What originally drew me to Tomix track and products was Tomix’s system to create tram track. The tram tracks are moulded plastic covers that fit over Tomix track and in behind the rails. The stone pattern used closely resembles the tram track of the Nagasaki Electric Tramway. The Nagasaki and other Japanese tram lines use T rail and with the tram track covers you can create a convincing tram scene.
The Tomix 3076 kit may not be the prototype you know. Large systems of single ended streetcars are half a world away from Tomix’s designers.Ralph Forty defined the Japanese tramway in Sayonara Streetcar. All lines were stub-ended requiring double ended equipment. Ralph Forty was not aware of any single ended equipment in Japan–ever . I think this explains why Tomix 3076 has a crossover in the kit and the railway siding style turnout . The closest major system I can think of outside Japan is Melbourne which also is a double ended system.
Each box of Tomix 3076 Tram Rail Accessories Kit contains enough covers to build a 180 degree curve in all three radius (C103, C140 and C177), enough covers for 280mm of double track, pieces to build a mini-rail PR140-30 turnout and a 90 degree crossing. There also is a passenger shelter and illustrated instructions with good diagrams, but all text is in Japanese language.
The tram track covers are made only to fit Mini Finetrack C103, C140 and C177 curves and S140 straight sections. Only the smallest cars will run around C103 curves so I have phased this out on my layout. (Of my tram cars the various Tokyu Setagaya articulated cars from Modemo are my favorites. They are quiet, smooth and dependable running trams.)
First cut the pieces off of the plastic sprue. To assemble the tram track I used Scenic Accents Glue which is a tacky glue. I have tried other glues, but Scenic Accents seems to work better. Permanent glues seemed to dry out and allow the pieces to rise up, which interferes with the operation of the trams.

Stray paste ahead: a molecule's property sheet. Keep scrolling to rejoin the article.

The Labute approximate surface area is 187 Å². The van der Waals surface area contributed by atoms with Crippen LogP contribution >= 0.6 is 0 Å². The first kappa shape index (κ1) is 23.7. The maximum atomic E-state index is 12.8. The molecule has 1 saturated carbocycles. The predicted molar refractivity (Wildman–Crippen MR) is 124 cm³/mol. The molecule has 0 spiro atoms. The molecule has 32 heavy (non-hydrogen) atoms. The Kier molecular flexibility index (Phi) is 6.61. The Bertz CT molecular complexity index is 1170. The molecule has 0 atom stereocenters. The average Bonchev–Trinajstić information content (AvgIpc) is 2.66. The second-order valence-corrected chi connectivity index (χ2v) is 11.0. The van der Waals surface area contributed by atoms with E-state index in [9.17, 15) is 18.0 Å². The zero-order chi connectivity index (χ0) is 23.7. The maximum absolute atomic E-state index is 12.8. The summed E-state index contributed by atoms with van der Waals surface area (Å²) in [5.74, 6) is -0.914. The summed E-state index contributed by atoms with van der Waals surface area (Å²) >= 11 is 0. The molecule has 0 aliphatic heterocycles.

Its always a good idea to have a clean cloth handy while working with the glue during the assembly to keep fingers from getting sticky and to keep glue from seeping up from under the pavement piece onto the rails.
Once glue has been applied it is important to allow the glue to set before moving the tram track sections.
For straights take a couple of S140 Tomix 1021 track sections. Glue the tram track crosspieces under the track section with a couple of small dabs of glue. Position the track on the crosspiece with the crosspiece at about the third tie and snap the track into place. Put a small dab of glue on the sloped edge of the ballasted track base just below the rails. You’ll do this at each end. I also put a dab of glue on the underside of the pavement pieces at each end and in the center and then place it in position. Once you have the two side pieces attached, you can put a couple of dabs of glue on the underside of center piece that goes between the rails and put it in place.
The crosspieces as cut off the sprue allow for double track straights or curves. For single track crosspiece simply scrible and cut the crosspiece in the middle at the scoring.
To get the track covers to clip into place the crosspiece can be no further in than the third tie on curves. Again place a dab of glue on the crosspiece. There will be four–one at each end and two in the middle–like the photo above for 60 degree sections. You can create 90 degree sections by scribing the scoring on the underside off the pavement pieces with a hobby knife.
The turnout covers are designed for crossovers or railroad type sidings. The typical 90 degree turnout familiar to modelers in North America is very rare in Japan.
Switches are a little bit trickier to assemble because the crosspiece that goes under the Fine Track sections is designed only for double track sections. Side pieces where the tracks diverge at an angle will not have support from below. You can use the crosspiece in the two track section beyond the switch.